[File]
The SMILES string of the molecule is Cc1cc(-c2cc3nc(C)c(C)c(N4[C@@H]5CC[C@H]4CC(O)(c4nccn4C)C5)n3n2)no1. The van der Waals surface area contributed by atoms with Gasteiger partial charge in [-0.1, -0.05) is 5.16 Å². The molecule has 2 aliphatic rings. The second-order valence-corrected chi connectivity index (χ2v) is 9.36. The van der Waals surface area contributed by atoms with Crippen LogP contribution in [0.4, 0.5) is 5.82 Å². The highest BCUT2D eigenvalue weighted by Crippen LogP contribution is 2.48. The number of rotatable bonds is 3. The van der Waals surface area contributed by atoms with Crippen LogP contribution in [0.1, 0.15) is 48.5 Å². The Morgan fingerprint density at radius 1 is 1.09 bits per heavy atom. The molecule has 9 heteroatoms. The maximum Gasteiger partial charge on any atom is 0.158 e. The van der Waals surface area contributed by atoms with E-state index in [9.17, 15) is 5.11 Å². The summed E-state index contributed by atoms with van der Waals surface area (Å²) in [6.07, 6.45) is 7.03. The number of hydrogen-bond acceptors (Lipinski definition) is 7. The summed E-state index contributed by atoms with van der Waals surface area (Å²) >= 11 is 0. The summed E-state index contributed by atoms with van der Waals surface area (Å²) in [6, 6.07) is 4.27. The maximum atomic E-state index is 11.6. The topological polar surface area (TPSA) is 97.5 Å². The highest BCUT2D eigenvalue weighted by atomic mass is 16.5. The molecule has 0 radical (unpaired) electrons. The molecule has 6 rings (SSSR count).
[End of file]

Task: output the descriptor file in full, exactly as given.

The SMILES string of the molecule is Cc1cc(-c2cc3nc(C)c(C)c(N4[C@@H]5CC[C@H]4CC(O)(c4nccn4C)C5)n3n2)no1. The van der Waals surface area contributed by atoms with Gasteiger partial charge in [-0.1, -0.05) is 5.16 Å². The molecule has 2 aliphatic rings. The second-order valence-corrected chi connectivity index (χ2v) is 9.36. The van der Waals surface area contributed by atoms with Crippen LogP contribution in [0.4, 0.5) is 5.82 Å². The highest BCUT2D eigenvalue weighted by Crippen LogP contribution is 2.48. The number of rotatable bonds is 3. The van der Waals surface area contributed by atoms with Crippen LogP contribution in [0.1, 0.15) is 48.5 Å². The Morgan fingerprint density at radius 1 is 1.09 bits per heavy atom. The molecule has 9 heteroatoms. The maximum Gasteiger partial charge on any atom is 0.158 e. The van der Waals surface area contributed by atoms with E-state index in [9.17, 15) is 5.11 Å². The summed E-state index contributed by atoms with van der Waals surface area (Å²) in [6.07, 6.45) is 7.03. The number of hydrogen-bond acceptors (Lipinski definition) is 7. The summed E-state index contributed by atoms with van der Waals surface area (Å²) >= 11 is 0. The summed E-state index contributed by atoms with van der Waals surface area (Å²) in [6, 6.07) is 4.27. The maximum atomic E-state index is 11.6. The topological polar surface area (TPSA) is 97.5 Å². The highest BCUT2D eigenvalue weighted by atomic mass is 16.5. The molecule has 0 radical (unpaired) electrons. The molecule has 6 rings (SSSR count).